Judith and Holofernes, 1493

Michael Wolgemut


Gift of Herschel V. Jones, 1926 P.10,960

Not on View

Early on, Judith was a hero, the resourceful widow who saved her people by decapitating the Assyrian general Holofernes. In the 12th-century Speculum Virginum she symbolized the triumph of humility over pride; in other handbooks she prefigured the Virgin Mary. Yet in the late 15th century, Judith became a femme fatale.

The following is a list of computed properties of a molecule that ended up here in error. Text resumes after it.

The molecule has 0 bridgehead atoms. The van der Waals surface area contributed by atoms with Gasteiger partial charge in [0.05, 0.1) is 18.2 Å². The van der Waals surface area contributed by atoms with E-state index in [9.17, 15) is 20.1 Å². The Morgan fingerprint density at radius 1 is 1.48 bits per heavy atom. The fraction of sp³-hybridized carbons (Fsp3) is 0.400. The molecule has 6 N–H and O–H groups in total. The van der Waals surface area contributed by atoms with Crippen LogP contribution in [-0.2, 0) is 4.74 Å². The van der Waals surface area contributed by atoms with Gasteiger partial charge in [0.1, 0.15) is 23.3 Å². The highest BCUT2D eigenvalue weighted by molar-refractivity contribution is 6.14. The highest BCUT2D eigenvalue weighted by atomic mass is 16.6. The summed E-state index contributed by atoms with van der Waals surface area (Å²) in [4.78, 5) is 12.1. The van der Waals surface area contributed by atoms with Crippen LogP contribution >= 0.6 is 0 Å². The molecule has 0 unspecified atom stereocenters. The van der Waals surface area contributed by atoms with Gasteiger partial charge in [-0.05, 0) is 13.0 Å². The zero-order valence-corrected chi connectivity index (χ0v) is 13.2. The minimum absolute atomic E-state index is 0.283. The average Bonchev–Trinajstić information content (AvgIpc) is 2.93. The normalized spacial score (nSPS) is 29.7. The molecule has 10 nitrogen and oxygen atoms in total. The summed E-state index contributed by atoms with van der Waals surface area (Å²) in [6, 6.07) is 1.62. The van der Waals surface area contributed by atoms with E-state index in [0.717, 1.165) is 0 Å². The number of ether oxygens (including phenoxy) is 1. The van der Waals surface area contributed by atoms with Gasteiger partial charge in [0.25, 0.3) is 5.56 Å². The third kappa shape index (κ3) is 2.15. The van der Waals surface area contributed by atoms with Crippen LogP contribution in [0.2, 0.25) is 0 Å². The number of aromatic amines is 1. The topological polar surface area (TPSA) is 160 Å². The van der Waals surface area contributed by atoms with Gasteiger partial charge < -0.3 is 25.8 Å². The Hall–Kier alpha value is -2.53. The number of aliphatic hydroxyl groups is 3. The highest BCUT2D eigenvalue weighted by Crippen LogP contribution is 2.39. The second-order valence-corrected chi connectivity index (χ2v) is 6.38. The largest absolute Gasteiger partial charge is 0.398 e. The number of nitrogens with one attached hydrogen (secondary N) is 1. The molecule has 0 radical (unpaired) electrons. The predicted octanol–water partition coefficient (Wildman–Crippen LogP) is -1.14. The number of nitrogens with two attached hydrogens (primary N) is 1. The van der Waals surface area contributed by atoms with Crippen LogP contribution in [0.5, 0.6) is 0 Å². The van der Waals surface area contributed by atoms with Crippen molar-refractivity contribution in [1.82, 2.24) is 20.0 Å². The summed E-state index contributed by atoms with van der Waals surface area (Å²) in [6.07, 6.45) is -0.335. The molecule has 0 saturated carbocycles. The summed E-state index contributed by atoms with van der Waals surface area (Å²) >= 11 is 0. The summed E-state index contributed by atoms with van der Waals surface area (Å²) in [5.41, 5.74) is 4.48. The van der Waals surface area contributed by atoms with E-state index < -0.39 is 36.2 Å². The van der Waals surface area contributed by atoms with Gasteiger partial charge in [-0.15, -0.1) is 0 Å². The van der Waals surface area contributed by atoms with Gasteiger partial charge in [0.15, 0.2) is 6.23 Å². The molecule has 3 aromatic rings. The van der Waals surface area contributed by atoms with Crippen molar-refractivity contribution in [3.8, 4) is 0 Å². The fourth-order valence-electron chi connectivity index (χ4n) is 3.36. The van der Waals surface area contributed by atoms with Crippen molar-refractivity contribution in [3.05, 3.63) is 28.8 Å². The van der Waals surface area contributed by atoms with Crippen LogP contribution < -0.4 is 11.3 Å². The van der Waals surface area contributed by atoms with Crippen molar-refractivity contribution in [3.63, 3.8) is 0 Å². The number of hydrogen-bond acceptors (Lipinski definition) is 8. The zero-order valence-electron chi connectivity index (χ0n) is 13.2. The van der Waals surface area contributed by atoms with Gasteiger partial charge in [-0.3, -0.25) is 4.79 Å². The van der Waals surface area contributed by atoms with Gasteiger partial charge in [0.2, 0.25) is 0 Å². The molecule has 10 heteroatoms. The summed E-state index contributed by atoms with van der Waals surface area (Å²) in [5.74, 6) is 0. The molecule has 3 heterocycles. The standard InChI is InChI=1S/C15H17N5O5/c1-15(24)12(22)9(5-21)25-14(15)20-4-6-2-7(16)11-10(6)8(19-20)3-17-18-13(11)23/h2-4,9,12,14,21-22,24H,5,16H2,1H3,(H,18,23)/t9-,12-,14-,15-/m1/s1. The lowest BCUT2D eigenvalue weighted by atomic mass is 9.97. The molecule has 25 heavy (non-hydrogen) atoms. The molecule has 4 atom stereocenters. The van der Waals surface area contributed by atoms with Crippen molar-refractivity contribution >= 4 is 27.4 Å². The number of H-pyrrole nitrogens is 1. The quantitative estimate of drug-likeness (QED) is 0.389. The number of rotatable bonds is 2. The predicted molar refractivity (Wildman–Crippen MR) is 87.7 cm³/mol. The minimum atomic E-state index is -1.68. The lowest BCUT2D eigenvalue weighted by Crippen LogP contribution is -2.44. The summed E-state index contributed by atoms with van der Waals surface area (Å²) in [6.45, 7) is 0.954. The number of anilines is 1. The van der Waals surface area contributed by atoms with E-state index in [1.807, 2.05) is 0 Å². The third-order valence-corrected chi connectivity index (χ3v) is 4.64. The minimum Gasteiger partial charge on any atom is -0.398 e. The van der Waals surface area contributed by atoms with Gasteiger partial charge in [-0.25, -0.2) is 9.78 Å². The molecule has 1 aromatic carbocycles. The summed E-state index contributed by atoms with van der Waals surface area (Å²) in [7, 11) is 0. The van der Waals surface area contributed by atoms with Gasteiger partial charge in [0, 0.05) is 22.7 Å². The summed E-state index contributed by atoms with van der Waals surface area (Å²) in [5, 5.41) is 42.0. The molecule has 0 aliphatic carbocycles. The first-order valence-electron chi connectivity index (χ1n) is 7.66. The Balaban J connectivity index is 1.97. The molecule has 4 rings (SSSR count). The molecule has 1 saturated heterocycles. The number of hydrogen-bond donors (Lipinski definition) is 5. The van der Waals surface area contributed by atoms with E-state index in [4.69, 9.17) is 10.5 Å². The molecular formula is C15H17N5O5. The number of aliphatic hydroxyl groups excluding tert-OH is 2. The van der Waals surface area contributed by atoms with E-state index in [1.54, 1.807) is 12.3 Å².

In this multi-scene narrative, Judith is still more victor than villain. At top she ventures from the Israelite city of Bethulia with her maid, intent on charming the enemy Holofernes into complacency so she can murder him. In the foreground, we see the urgency of her mission: Holofernes' army is overwhelming Bethulia's. After plying the general with wine, Judith severs his head and takes it back to Bethulia to display from the battlements, visible at the top left.

Image: Public Domain. Gift of Herschel V. Jones, 1926

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